Exhaustion, weight loss or vice versa: Excess weight: What if you suffer from a hormonal imbalance? These are relatively common, especially in women.
Hormonal imbalances make life difficult for those who suffer from them. Relatively common, especially in women, it appears when the body produces too many or too few hormones. These chemicals are responsible for regulating sleep, libido, appetite, and even stress levels. So the imbalance causes side effects.
Most of the time, the imbalances are normal and their cause is known: puberty, birth control pills, pregnancy … but if they do not resolve over time, they may be a manifestation of a disease such as thyroid disorders, diabetes or Addison syndrome . Here are the five symptoms to look for to detect a hormonal imbalance.
Unexplained weight gain or loss
Kilos that are impossible to lose despite sports, or on the contrary, sudden weight loss? If you have maintained the same routine but a drastic change is visible on the scale, it could be a hormonal imbalance. Since weight is linked to thyroid hormones, your pounds are likely a sign of a thyroid disorder.
Since hormones regulate body temperature, hot flashes and excessive sweating can be signs of an imbalance. Again, it could be a problem with the thyroid gland, which is a small gland located at the base of the neck. Thyroid disorders most commonly affect women.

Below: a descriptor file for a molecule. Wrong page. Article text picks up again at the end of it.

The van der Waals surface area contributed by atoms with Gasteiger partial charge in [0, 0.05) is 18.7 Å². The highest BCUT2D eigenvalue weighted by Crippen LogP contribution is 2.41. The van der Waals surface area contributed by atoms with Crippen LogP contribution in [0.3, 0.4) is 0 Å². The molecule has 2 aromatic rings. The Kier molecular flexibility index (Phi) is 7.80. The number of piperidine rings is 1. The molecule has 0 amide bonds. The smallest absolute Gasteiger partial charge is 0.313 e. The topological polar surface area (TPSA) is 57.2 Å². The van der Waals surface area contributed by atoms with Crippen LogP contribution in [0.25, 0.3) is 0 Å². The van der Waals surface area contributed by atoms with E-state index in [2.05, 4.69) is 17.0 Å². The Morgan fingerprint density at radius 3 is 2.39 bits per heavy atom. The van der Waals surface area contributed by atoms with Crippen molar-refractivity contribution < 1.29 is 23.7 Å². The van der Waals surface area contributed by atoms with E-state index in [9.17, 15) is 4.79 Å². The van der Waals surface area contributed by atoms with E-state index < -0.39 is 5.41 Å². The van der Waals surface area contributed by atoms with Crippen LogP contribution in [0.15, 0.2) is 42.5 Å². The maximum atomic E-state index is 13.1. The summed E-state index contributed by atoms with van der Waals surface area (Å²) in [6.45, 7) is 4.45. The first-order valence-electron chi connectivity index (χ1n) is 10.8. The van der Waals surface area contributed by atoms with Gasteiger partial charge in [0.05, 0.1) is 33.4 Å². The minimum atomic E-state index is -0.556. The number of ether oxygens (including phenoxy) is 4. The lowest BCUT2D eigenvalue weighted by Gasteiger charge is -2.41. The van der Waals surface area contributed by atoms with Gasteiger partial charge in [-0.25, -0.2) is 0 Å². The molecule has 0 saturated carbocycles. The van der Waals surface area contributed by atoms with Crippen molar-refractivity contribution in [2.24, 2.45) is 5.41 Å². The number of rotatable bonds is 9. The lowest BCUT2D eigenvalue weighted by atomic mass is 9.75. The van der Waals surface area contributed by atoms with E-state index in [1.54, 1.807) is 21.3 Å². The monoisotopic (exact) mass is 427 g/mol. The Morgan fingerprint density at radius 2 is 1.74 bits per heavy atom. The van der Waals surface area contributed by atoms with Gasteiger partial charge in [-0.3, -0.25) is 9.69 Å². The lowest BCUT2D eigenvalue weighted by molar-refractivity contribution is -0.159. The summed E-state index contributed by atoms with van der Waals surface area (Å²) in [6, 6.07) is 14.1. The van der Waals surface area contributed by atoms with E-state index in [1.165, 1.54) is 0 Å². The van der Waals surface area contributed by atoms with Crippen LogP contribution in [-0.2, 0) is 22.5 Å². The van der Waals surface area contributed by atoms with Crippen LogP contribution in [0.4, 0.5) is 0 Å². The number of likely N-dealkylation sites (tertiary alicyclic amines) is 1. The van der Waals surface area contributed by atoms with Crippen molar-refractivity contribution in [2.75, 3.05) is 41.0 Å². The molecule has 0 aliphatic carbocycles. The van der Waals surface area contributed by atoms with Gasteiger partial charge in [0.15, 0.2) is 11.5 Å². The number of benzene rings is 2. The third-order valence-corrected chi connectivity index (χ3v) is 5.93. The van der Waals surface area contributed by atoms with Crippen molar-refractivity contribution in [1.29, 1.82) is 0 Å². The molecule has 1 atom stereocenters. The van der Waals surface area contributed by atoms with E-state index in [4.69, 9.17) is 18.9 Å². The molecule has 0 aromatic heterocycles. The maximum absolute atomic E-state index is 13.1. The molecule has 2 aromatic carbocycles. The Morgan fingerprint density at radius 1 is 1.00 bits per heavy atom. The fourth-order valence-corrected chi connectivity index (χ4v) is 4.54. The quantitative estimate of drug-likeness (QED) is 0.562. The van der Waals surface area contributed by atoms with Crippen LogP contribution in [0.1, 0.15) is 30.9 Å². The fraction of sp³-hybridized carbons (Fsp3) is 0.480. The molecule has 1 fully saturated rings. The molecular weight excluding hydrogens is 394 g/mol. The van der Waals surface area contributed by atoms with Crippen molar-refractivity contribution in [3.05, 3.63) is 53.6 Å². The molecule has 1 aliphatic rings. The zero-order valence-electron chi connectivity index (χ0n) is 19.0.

Waking up, insomnia, nights with a little restorative… hormones could be the culprits. They play a crucial role in the quality of sleep. Menopause is a good example: the production of estrogen drops and progesterone stops, which deteriorates a woman’s sleep.
Some types of headaches, called stable migraines, are related to hormones. They usually occur during menstruation and are associated with a sudden drop in the level of the female hormone estradiol.
Capillaries are an additional clue to detecting hormonal imbalances. For example, hair loss can be a symptom of polycystic ovary syndrome (PCOS), the most common hormonal disorder in women of childbearing age. This syndrome results in an increase in testosterone production, which can then manifest in the form of infertility, thick body hair and/or hair loss.
Note that hair loss can also occur during menopause, due to reduced estrogen production.